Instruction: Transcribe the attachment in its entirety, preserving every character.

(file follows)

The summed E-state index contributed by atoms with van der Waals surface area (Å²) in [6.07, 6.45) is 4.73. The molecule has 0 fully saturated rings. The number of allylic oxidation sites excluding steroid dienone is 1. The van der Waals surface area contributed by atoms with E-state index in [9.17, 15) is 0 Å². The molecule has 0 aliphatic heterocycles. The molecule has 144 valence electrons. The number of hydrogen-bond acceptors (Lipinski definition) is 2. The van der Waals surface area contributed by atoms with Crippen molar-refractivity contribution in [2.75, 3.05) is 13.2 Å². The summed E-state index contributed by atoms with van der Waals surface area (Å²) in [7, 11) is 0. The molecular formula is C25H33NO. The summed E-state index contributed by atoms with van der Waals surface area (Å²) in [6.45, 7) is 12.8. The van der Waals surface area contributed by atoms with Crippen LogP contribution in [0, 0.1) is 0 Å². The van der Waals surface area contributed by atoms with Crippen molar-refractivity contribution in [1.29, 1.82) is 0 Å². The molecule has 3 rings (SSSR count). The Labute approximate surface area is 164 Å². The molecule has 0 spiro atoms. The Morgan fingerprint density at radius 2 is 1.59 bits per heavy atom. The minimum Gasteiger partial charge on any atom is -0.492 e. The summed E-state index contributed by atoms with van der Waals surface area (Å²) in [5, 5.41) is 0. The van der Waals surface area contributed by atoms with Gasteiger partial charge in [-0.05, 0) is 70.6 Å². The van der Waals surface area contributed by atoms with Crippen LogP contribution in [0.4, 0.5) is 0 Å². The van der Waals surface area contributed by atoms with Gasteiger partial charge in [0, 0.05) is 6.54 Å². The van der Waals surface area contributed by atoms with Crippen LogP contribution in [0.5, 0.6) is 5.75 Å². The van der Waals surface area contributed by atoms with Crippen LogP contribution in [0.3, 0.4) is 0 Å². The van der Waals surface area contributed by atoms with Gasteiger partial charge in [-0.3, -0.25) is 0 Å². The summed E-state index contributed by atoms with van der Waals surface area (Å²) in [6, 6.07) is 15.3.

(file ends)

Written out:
The summed E-state index contributed by atoms with van der Waals surface area (Å²) in [6.07, 6.45) is 4.73. The molecule has 0 fully saturated rings. The number of allylic oxidation sites excluding steroid dienone is 1. The van der Waals surface area contributed by atoms with E-state index in [9.17, 15) is 0 Å². The molecule has 0 aliphatic heterocycles. The molecule has 144 valence electrons. The number of hydrogen-bond acceptors (Lipinski definition) is 2. The van der Waals surface area contributed by atoms with Crippen molar-refractivity contribution in [2.75, 3.05) is 13.2 Å². The summed E-state index contributed by atoms with van der Waals surface area (Å²) in [7, 11) is 0. The molecular formula is C25H33NO. The summed E-state index contributed by atoms with van der Waals surface area (Å²) in [6.45, 7) is 12.8. The van der Waals surface area contributed by atoms with Crippen LogP contribution in [0, 0.1) is 0 Å². The van der Waals surface area contributed by atoms with Crippen molar-refractivity contribution in [1.29, 1.82) is 0 Å². The molecule has 3 rings (SSSR count). The Labute approximate surface area is 164 Å². The molecule has 0 spiro atoms. The Morgan fingerprint density at radius 2 is 1.59 bits per heavy atom. The minimum Gasteiger partial charge on any atom is -0.492 e. The summed E-state index contributed by atoms with van der Waals surface area (Å²) in [5, 5.41) is 0. The van der Waals surface area contributed by atoms with Gasteiger partial charge in [-0.05, 0) is 70.6 Å². The van der Waals surface area contributed by atoms with Crippen LogP contribution in [0.4, 0.5) is 0 Å². The van der Waals surface area contributed by atoms with Gasteiger partial charge in [0, 0.05) is 6.54 Å². The van der Waals surface area contributed by atoms with Crippen LogP contribution in [0.5, 0.6) is 5.75 Å². The van der Waals surface area contributed by atoms with Crippen LogP contribution in [0.3, 0.4) is 0 Å². The van der Waals surface area contributed by atoms with Gasteiger partial charge in [-0.3, -0.25) is 0 Å². The summed E-state index contributed by atoms with van der Waals surface area (Å²) in [6, 6.07) is 15.3.